Inland, Murnane’s longest experimental fiction, is no different. A work of stringent, if loose, autoanalysis, the book is also (and maybe consequently) an omnium-gatherum, attempting to draw its often arbitrary-seeming scenes and references together into a sympathetic web that suggests something of the aleatory nature of thought itself. To be fair, it isn’t always successful in this. The first fifty pages, for instance, are given over to a half-hearted framing narrative that Murnane, despite plenty of strenuous detail-grubbing, never really manages to breathe life into. The narrator of this section is a nameless Hungarian writer and landowner drafting an article for Hinterland, a journal published by the Calvin O. Dahlberg Institute of Prairie Studies, located near the town of Ideal, in the county of Tripp, South Dakota. The writer’s editor and translator is Anne Kristaly Gunnersen, who works alongside her husband, Gunnar T. Gunnarsen, at the institute. We’re given to understand that at one time the writer was in love with Anne Kristlay Gunnersen. Gunnar T. Gunnarsen may be jealous of this fact, and may be working to frustrate communications between Anne and the writer.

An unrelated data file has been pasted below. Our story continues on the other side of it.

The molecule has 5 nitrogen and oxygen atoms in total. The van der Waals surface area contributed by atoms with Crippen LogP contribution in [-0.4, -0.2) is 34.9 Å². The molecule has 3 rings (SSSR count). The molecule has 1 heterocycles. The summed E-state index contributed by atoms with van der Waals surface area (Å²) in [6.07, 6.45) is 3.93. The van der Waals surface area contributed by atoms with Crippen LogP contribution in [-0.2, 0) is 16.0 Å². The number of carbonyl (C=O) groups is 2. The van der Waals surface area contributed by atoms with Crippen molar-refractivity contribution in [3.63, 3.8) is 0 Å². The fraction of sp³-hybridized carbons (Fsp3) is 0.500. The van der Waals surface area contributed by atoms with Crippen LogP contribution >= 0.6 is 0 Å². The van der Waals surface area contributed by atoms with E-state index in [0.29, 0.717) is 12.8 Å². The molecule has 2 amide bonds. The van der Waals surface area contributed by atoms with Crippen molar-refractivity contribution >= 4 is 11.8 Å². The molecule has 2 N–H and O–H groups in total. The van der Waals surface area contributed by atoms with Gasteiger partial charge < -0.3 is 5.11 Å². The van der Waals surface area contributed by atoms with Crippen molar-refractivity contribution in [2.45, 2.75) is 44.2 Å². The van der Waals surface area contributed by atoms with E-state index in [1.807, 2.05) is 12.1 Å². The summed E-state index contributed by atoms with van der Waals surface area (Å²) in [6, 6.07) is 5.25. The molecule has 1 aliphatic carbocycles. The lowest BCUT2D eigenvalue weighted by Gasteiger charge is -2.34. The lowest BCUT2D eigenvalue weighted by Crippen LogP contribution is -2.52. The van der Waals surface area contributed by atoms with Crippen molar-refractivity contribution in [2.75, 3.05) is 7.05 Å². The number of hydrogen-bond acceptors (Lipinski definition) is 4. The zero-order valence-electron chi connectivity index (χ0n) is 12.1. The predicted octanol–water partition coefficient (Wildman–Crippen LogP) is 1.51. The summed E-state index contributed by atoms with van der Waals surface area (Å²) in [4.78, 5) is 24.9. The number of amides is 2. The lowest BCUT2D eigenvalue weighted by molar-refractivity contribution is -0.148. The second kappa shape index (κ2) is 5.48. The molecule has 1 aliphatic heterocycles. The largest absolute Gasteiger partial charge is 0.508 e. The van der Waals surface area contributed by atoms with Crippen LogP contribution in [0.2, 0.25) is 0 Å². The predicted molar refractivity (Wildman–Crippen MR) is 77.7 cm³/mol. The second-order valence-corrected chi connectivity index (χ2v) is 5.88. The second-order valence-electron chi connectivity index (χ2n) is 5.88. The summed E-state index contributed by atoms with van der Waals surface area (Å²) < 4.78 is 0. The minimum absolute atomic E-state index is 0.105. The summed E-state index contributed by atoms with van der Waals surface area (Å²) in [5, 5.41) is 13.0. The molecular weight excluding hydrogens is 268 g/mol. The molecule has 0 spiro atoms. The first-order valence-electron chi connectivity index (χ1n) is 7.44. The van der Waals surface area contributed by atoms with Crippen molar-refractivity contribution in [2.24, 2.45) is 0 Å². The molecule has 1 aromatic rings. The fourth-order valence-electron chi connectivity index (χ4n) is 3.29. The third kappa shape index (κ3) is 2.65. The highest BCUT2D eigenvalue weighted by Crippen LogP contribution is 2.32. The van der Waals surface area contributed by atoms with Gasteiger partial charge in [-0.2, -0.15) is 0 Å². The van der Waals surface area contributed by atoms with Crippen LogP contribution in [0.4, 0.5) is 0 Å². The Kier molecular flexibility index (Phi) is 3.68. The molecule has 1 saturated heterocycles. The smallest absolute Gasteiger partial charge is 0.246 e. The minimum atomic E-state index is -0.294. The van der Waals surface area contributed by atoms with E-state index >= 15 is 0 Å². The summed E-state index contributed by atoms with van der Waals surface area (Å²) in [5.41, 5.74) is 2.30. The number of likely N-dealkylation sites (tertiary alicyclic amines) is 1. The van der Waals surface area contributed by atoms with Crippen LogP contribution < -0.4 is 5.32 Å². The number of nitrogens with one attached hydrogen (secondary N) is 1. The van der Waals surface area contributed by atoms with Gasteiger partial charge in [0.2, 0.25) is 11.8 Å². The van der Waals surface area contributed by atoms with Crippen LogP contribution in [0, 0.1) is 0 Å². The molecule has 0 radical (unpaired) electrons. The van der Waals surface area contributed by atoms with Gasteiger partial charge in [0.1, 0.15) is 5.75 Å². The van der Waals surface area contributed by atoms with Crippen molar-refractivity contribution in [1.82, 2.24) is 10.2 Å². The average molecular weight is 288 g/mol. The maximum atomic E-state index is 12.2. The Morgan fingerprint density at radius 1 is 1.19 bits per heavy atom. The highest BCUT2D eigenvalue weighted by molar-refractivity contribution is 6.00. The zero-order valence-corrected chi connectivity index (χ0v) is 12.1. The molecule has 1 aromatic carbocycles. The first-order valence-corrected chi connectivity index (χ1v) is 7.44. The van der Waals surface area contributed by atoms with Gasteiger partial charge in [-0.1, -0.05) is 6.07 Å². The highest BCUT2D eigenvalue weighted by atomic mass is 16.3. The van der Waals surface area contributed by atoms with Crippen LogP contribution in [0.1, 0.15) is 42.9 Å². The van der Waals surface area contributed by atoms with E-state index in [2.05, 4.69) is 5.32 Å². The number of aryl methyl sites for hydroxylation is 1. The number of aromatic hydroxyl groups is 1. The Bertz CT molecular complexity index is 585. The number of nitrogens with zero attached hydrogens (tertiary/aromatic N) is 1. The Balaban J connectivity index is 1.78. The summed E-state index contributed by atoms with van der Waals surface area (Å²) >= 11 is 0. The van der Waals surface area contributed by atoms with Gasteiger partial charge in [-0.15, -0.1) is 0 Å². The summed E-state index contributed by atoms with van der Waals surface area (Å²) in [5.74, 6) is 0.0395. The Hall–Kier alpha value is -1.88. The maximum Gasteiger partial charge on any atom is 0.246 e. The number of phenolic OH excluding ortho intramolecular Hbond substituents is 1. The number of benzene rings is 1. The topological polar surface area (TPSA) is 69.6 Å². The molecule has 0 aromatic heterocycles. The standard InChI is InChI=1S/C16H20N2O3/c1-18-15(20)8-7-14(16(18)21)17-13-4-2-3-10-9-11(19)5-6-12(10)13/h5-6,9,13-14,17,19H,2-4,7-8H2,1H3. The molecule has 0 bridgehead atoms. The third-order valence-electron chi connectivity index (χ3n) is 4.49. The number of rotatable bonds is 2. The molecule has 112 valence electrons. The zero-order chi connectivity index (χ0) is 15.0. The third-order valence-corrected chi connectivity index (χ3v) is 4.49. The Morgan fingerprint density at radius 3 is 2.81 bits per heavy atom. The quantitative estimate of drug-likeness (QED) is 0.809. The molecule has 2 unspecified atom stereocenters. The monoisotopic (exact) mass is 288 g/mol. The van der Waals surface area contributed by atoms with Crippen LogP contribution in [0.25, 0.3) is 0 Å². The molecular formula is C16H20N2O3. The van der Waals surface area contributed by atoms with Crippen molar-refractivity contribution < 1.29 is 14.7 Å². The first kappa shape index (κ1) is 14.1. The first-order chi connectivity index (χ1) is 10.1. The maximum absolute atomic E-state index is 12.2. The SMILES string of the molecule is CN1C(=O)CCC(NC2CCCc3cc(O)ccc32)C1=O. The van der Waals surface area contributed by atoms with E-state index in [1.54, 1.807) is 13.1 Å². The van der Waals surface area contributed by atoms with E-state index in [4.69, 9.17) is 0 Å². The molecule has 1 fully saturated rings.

It’s all sort of funny—for a while, at least. The most important contribution of this section to the work as a whole is its evocation of the dream-prairie, a sort of image-canvas on which the book’s characters project various spatial fantasies, working through their rarefied and relatively amorphous emotional and mental states. (It’s worth noting that so-called “mental grasslands” are a constant in Murnane’s fiction.) Murnane’s interest in physical space and his narrators’ ardent topophilia would seem to have something to do with the fact there’s little order to be found in the welter of mental images that makes up the Murnanian self. By diffusing themselves into landscapes, his protagonists are able to cast a semblance of order onto the constellatory images that occupy their thoughts.